My blog subscriptions are a funny collection of who I am, what interests me. I’m sure everyone’s collection of interests has a few odd pieces.
One of the places I visit regularly is Seth Godin’s blog entitled, uh, Seth’s Blog. Seth is marketing guru, a guy who is constantly looking at and rethinking the ways business works (and doesn’t work) in this modern age. I like his approach, and I’ve found over time dozens of posts that bring up ideas that can be applied to *ahem* authors looking to increase their visibility in the marketplace.
A recent post, however, brings out a very interesting factoid about publishing and reviewing.
If you want to get reviewed by the New York Times Book Review, don’t even consider self-publishing. Don’t write a how to book. Don’t write something particularly funny, either. But it sure helps to be published by Knopf. Literary fiction by respected writers published by Knopf is the sweet spot (history comes in a close second).
He’s not reporting fact so much as he’s providing statistical documentation. Finding the “sweet spot” — that mythical place that allows for an extra advantage — often appears to be the analysis of practical data and applying it judiciously. The Writer’s Market books will tell you which publishers prefer what subjects, and in doing so indicate their bias in terms of interest which they can measure and calculate into earnings. Part of this equation also has to do with what can be generated from reviews, good press and exposure.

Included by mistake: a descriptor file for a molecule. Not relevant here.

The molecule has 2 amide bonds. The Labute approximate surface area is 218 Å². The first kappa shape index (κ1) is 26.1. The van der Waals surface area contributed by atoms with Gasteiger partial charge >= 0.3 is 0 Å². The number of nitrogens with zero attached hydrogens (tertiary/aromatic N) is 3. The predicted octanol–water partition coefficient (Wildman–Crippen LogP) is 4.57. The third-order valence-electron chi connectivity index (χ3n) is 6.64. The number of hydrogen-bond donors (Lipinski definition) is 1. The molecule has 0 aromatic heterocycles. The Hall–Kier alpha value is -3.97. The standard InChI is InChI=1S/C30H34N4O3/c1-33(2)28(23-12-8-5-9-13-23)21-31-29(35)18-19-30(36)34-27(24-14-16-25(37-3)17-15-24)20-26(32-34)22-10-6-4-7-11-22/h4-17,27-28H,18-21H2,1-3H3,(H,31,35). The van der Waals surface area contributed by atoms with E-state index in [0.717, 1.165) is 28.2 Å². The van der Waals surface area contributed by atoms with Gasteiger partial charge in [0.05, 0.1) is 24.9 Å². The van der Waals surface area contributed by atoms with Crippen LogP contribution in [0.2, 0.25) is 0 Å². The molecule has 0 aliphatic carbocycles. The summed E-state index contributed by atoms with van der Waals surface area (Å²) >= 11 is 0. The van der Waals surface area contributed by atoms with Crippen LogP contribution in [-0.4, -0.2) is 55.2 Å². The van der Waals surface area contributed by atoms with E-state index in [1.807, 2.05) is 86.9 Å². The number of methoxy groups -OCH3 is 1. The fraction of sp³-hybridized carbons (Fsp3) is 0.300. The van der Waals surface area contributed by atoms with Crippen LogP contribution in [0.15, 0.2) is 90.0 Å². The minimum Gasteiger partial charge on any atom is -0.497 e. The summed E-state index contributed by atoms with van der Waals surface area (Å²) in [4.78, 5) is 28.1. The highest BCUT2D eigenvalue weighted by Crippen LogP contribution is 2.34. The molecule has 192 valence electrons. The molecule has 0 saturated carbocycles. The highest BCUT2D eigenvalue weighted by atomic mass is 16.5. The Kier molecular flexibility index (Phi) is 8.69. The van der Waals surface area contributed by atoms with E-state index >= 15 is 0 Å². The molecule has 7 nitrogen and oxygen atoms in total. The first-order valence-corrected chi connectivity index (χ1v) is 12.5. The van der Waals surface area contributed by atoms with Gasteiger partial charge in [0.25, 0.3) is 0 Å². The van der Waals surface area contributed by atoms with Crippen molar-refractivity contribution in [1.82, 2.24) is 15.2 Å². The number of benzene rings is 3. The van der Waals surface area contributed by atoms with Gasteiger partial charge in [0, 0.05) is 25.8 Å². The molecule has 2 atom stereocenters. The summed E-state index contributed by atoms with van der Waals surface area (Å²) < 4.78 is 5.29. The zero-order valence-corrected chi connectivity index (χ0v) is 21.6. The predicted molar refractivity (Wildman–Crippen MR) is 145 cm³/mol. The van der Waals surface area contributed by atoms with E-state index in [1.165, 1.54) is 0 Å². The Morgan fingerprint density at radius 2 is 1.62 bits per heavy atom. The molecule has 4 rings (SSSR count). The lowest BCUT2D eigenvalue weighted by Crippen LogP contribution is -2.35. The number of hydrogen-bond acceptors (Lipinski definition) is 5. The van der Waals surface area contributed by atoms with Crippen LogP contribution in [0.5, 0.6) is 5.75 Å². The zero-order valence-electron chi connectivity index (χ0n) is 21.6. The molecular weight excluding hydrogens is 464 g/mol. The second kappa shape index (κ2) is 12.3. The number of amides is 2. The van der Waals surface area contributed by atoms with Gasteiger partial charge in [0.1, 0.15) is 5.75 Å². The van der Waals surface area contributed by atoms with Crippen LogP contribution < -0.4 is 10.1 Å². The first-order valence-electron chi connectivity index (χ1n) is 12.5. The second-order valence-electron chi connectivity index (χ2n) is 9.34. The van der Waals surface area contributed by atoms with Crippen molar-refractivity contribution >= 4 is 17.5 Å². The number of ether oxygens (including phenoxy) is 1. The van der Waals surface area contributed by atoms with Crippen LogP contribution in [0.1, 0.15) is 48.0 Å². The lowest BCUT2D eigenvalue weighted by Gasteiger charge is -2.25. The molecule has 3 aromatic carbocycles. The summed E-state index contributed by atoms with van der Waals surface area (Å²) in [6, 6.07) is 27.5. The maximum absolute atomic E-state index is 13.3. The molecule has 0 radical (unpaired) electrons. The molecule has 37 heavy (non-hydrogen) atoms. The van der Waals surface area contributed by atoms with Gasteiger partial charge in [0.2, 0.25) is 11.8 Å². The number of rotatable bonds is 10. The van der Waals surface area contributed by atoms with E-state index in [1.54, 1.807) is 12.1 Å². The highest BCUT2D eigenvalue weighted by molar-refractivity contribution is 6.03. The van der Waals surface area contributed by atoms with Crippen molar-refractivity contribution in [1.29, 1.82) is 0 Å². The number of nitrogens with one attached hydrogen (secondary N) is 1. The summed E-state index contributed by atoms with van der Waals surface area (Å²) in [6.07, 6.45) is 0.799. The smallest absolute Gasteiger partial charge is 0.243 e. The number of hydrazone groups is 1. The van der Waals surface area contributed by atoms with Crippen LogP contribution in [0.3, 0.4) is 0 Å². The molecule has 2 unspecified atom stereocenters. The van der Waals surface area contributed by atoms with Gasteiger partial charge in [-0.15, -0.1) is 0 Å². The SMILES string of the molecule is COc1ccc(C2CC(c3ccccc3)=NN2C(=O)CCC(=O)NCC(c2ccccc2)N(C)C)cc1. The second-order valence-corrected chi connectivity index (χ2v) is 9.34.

The bias probably isn’t so much intentional as it is institutional. Over the years the folks at Knopf have become close with the folks at the NYT Book Review and, naturally, those books gain favor as a result. Not as a favor, but by proximity and availability. A publicist builds a relationship with a particular critic or media host, that publisher gets more books in front of that one person, the scales are going to tip that way. I saw it happen at the radio station I worked at. It isn’t conscious, it just happens until one day someone goes “Say, we’ve seen a lot of people from Running Nose Press lately, let’s try and open things up a bit.”
That said, I’m now wondering how these things play out in children’s publishing. I’ve seen smaller houses with exceptional books get barely a sliver of the coverage that mediocre (and worse) books get from the bigger houses. It underscores how much harder smaller publishers have to work to get heard above the din, equally highlighting the fact that larger publishers can “take more chances” (i.e. be lazier about selecting better books) because in the end something is bound to hit. The old quality versus quantity thing again.
I don’t write with hitting a publisher’s sweet spot in mind, but I’m beginning to wonder if that isn’t how a lot of books get on the shelves.